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Wed09182019

Last updateTue, 18 Sep 2018 1pm

The 15th and apparently final Campout came early to Pappy and Harriet’s, July 31 through Aug. 3. Yeah, the July 31 gig was technically a solo David Lowery show—but don’t tell that to all the Campout fans who came out.

The Campout started when Cracker recorded the record Kerosene Hat in Pioneertown. Lead guitarist Johnny Hickman shared via social media: “Memories of the morning that Pappy and I were making go-bos (sound walls) to use in the soundstage/barn where we recorded Kerosene Hat. Our producer, the late Don Smith, came in and yelled, ‘Johnny … get your guitar-playing fingers away from that skill (sic) saw.’” The gold record for Kerosene Hat hangs on the Wall of Fame at Pappy and Harriet’s.

Wednesday night featured Peter Case, who had a short but incredible set that was briefly interrupted by a young lady who was asked to leave. That was followed was a very intimate set by the ringleader himself, David Lowery, who performed songs from an autobiographical record he recorded on a four-track in his bedroom titled In the Shadow of the Bull. Lowery sat on a stool and said, “Good evening, this is the first time we’ve tried a pre-Campout Campout.”

His show was, for me, the highlight of the four days of music. The songs included one about the time he remembered his father, who was in Korea—but Lowery used artistic license and changed the location to Vietnam, because it rhymed with the verse. He also sang about growing up in Southern California, via the song titled “Superbloom.” The personal solo appearance helped solidify the bond Lowery has with fans.

Thursday night featured the Trippy Trio (David Lowery, Johnny Hickman and Matt “Pistol” Stoessel), Monks of Doom, Ike Reilly, The Hula Girls, and the Suffragettes, all officially starting off the yearly family reunion—this time with some sadness, because this would be the last Campout. Johnny Hickman could easily be found—just look for legion of female fans who normally surround him. He always takes the time to talk and mingle with his Crumb family.

David Lowery introduced the Monks of Doom, who engaged in some epic shredding. Ike Reilly, a true charmer and Campout regular, had the audience come onstage during “Put a Little Love in It,” and also had Johnny Hickman join him during his performance.

The Trippy Trio was a great, stripped-down version of Cracker, with the band wearing their liberal interpretation of ponchos. The group opened with “Teen Angst,” and the set also included “Dr. Bernice.” Ike Reilly came out to help with “Duty Free.”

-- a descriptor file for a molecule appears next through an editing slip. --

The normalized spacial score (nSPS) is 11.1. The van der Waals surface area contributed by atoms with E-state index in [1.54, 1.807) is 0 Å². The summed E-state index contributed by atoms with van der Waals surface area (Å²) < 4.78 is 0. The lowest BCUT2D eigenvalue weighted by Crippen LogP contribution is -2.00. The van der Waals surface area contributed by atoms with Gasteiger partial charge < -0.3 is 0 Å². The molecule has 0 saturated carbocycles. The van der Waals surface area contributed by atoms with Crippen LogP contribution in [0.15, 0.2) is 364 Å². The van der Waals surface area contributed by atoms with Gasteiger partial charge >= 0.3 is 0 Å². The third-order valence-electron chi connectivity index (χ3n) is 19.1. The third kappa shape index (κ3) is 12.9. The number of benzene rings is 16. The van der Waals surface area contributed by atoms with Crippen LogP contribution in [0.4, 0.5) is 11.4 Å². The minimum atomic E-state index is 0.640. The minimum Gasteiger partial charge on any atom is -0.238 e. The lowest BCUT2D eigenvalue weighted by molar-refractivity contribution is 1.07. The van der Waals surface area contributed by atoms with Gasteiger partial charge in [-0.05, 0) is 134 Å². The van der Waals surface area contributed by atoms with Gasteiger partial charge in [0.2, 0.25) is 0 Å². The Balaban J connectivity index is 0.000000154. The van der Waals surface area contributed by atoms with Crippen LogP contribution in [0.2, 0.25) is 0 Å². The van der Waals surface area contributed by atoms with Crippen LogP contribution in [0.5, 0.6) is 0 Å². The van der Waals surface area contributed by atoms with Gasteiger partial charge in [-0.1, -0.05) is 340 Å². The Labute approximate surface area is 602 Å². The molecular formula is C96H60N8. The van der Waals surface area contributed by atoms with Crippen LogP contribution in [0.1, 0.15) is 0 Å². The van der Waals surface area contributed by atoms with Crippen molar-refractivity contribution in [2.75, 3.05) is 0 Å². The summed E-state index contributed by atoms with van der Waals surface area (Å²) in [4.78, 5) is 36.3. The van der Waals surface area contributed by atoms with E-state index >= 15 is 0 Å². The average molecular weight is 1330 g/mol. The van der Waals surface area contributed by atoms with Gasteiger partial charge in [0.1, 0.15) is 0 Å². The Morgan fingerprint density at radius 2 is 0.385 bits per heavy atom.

The indoor set on Thursday is usually a highlight, but the Suffragettes fell short with a redundant instrumental performance. The Hula Girls were fun, but the tiki-themed surf music did not mix well with the Americana being served outside.

Friday night brought back Jesika Von Rabbit. She is such a regular at the festival that fans bring their own ears—a tradition going back to her original band Gram Rabbit, whose members referred to themselves as the Royal Order of Rabbits. Jesika, too, went way back to the Gram Rabbit days, playing “Devil’s Playground.” Her new record Dessert Rock, is a must listen.

Cracker and Camper Van Beethoven played on both Friday and Saturday, as did many of the members’ various solo projects—perfect for Cracker and Camper Van Beethoven fans, because they get to see the talents of each member.

On Saturday, as I sat outside on a bench, I saw Peter Buck of R.E.M. walking around, admiring the 80-plus-year-old building. I spotted another quarter of R.E.M., Mike Mills, taking photos with fans.

I ran into super-fan Ben Wariner, who informed me that Peter Buck plays with Saturday performing band the Minus 5, and Mike Mills sometimes joins in. This was news to me, and I was elated. The lead singer of the Minus 5, Scott McCaughey, summed up the festival by saying this: “This is a great place to be. Lots of great bands with the same people, and then there is us.”

I was disappointed that this was supposed to be the final Campout. There are no greater fans than Cracker and Camper fans; their intensity is a little strong, but it comes from their connection to these two bands lead by one man. Crumbs and Campers were full of speculation and gossip, with lots of hopes that the tradition would continue via a stripped-down version of the Campout under another name. David Lowery gave hope for a return when he shared this: “It’s been a great run … plenty of opportunities to play in the future, including here.”

Until next time, Mr. Lowery.

Published in Reviews